He’s the keeper of the beat

Boston Globe, October 4, 2009

Where to begin? The early days in Chicago, between blues, bebop, and the mid-’60s avant-garde? The time in Charles Lloyd’s band, or the years with Miles Davis when the master went electric with “Bitches Brew”? The four-decade friendship with Keith Jarrett and the subtle intimacy of their jazz standards trio? The Indian-infused work with Alice Coltrane, the jazz-rock with Vernon Reid, or the Spanish and African projects? Did we mention the Grammy-winning new age record?

With a discography of that quality and depth, you could call drummer Jack DeJohnette a witness to musical history. But more than that, he’s been its timekeeper – the man with the sticks, supplying a phenomenal range of modern sounds with their pulse and syncopation.

This makes DeJohnette, 67, an inspired choice for next week’s residency at Berklee College of Music. It features clinics and rehearsals for students, leading up to a major public concert on Thursday, with Berklee professor and edgy improvisational guitarist David Fiuczynski plus some of the cream of the school’s emerging talent.

Among living jazz drummers, DeJohnette is probably second only to Roy Haynes in historical importance and influence on today’s players. But the Berklee program shines a light on parts of his work that get less attention – as a band leader and composer.

In the concert’s first half, DeJohnette and the Berklee ensemble will revisit work he wrote for Special Edition, his early-’80s band that included, in its original lineup, saxophonists David Murray and Arthur Blythe. The second half features DeJohnette’s newest work, including microtonal Middle Eastern and Indian-influenced pieces.

“I’ve always been eclectic in my tastes,” DeJohnette says on the phone from his home in the Catskills, where he cherishes the fresh air and peaceful setting. Having started out with classical piano training, he also listened from an early age to the Folkways and recordings that brought to America what we now call world music.

“I just flow from one to the other,” he says of his comfort in multiple styles – not to mention streams of jazz that some listeners would consider antithetical. “It’s all music. I don’t really make a differentiation.”

DeJohnette credits the wide-open cultural mood of the late ’60s, when he emerged in Chicago and then moved to New York, for his own catholic tendencies. “The environment was conducive,” he says. “Radio stations were eclectic. You could hear Miles Davis followed by Janis Joplin.”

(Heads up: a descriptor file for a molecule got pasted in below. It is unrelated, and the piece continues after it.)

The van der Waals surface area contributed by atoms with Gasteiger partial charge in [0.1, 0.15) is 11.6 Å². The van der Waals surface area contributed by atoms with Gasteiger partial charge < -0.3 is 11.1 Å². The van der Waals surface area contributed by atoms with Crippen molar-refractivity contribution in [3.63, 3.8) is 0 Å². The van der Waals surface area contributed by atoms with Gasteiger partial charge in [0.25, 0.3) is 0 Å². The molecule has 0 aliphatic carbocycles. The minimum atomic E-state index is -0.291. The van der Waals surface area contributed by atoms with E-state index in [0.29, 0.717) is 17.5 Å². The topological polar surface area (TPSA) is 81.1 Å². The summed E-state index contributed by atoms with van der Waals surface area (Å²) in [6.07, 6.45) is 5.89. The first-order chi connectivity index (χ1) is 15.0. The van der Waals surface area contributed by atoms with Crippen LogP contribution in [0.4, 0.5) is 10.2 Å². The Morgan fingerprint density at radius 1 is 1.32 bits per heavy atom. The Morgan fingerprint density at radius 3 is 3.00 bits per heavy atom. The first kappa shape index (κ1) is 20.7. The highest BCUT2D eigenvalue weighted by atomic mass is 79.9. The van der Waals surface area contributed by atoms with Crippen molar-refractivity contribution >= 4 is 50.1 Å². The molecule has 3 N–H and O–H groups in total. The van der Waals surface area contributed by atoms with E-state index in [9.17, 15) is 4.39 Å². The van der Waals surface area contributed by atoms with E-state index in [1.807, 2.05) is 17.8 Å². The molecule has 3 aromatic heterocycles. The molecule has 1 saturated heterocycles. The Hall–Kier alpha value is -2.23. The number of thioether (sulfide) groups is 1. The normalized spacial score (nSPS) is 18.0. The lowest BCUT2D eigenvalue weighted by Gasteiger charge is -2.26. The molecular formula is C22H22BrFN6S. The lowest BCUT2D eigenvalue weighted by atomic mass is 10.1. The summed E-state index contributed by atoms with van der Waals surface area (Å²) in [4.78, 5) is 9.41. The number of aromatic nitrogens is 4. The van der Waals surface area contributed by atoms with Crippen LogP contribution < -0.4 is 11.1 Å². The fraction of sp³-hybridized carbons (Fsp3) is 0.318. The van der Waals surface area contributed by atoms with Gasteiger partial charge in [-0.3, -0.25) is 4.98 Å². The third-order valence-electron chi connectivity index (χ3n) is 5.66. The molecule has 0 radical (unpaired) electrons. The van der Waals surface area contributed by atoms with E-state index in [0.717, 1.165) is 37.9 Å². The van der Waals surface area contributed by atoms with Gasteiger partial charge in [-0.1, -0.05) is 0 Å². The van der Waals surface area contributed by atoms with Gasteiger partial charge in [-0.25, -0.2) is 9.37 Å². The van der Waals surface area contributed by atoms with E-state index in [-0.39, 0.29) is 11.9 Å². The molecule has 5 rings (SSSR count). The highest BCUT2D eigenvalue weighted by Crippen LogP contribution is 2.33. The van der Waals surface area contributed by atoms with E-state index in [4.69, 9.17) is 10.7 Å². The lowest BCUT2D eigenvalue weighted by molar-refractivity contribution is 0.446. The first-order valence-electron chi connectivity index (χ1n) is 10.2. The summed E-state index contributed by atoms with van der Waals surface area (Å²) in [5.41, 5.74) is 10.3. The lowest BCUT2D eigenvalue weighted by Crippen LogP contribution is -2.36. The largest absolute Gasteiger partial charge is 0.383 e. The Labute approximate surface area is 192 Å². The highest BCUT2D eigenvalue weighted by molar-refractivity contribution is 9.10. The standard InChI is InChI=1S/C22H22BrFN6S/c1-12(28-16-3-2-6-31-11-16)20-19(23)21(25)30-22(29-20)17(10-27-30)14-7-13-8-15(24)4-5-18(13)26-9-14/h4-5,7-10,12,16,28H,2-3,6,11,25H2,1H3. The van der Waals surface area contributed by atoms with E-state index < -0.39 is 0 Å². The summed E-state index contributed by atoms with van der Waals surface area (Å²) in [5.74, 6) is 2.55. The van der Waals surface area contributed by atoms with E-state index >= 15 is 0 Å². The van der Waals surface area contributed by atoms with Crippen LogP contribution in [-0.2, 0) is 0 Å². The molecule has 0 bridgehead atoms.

The great bandleaders whom he frequented help shape his own leadership personality. “Miles taught me how to be prepared to play what you don’t know, and not rely on cliches,” he says. “Sonny Rollins – one of the great masters still going today – these musicians relied on trust. They could say certain things that they wanted, but you were left to come up with your own ideas to enhance and breathe life into it.”

DeJohnette says he tries, from the drummer’s seat, to promote the same freedom. His approach is deeply sympathetic to whatever band surrounds him: high and crisp, it refrains from bombast in favor of a sometimes quiet but always simmering energy.

It makes playing with DeJohnette an especially rewarding experience, says Fiuczynski. The two met in a suitably eclectic setting: Fiuczynski, an experimental player best known for his hard-to-classify band Screaming Headless Torsos, was improvising in a neo-klezmer style at the wedding of clarinetist Don Byron. DeJohnette was there and liked what he heard. Now, the guitarist returns the compliment in spades.

“When I’m playing with him and he starts swinging,” Fiuczynski says, “I tune into something he channels that’s been there a long time ago and will be here long after we’re gone. When he starts grooving there’s some kind of primal energy that is what I’d like to hear in my music. It’s what I’d like people to say about me.”

The two are forming a band with saxophonist Rudresh Mahanthappa and bassist Jerome Harris that is slated to record next year. It’s called Fifth World – alluding to a concept DeJohnette says he learned from a Native American woman healer. It refers to the move from a world driven by greed to one filled with love and cooperation.

“I use the fifth world because this is a time of dramatic changes in our life,” he says. “There’s a lot of pushing and pulling, and people stonewalling progress.” He mentions the proliferation of insults on cable news. Then he expands the frame to the stress of daily life today. That, he says, led him to make “Peace Time,” the meditative record that won the new age Grammy this year.

“There is so much stress and fear-based stuff coming at us,” he says. “We cannot function at our optimum if we’re constantly battered and stressed.” It’s an apt observation from a drummer, a timekeeper attuned to the rhythms that surround us, and it fits his music as much as his philosophy: “There’s too much chatter and emphasis on speed,” DeJohnette says. “Sometimes change does take time.”

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